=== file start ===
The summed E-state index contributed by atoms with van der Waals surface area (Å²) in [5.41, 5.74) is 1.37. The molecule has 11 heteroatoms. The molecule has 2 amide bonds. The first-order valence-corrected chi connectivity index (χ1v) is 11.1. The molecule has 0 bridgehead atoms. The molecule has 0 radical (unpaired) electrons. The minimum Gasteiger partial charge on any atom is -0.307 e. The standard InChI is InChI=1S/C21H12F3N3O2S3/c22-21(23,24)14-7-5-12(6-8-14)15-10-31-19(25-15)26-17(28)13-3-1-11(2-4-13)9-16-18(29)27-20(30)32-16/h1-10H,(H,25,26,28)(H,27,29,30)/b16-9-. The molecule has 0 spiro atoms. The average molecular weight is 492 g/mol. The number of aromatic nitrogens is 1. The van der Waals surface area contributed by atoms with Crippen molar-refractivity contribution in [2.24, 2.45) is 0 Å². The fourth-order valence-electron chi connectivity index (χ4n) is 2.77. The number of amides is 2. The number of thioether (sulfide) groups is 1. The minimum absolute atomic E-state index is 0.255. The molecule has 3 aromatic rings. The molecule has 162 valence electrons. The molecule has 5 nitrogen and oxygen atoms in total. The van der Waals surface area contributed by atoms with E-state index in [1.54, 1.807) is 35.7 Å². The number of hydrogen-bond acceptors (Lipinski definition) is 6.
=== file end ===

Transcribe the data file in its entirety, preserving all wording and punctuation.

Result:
The summed E-state index contributed by atoms with van der Waals surface area (Å²) in [5.41, 5.74) is 1.37. The molecule has 11 heteroatoms. The molecule has 2 amide bonds. The first-order valence-corrected chi connectivity index (χ1v) is 11.1. The molecule has 0 bridgehead atoms. The molecule has 0 radical (unpaired) electrons. The minimum Gasteiger partial charge on any atom is -0.307 e. The standard InChI is InChI=1S/C21H12F3N3O2S3/c22-21(23,24)14-7-5-12(6-8-14)15-10-31-19(25-15)26-17(28)13-3-1-11(2-4-13)9-16-18(29)27-20(30)32-16/h1-10H,(H,25,26,28)(H,27,29,30)/b16-9-. The molecule has 0 spiro atoms. The average molecular weight is 492 g/mol. The number of aromatic nitrogens is 1. The van der Waals surface area contributed by atoms with Crippen molar-refractivity contribution in [2.24, 2.45) is 0 Å². The fourth-order valence-electron chi connectivity index (χ4n) is 2.77. The number of amides is 2. The number of thioether (sulfide) groups is 1. The minimum absolute atomic E-state index is 0.255. The molecule has 3 aromatic rings. The molecule has 162 valence electrons. The molecule has 5 nitrogen and oxygen atoms in total. The van der Waals surface area contributed by atoms with E-state index in [1.54, 1.807) is 35.7 Å². The number of hydrogen-bond acceptors (Lipinski definition) is 6.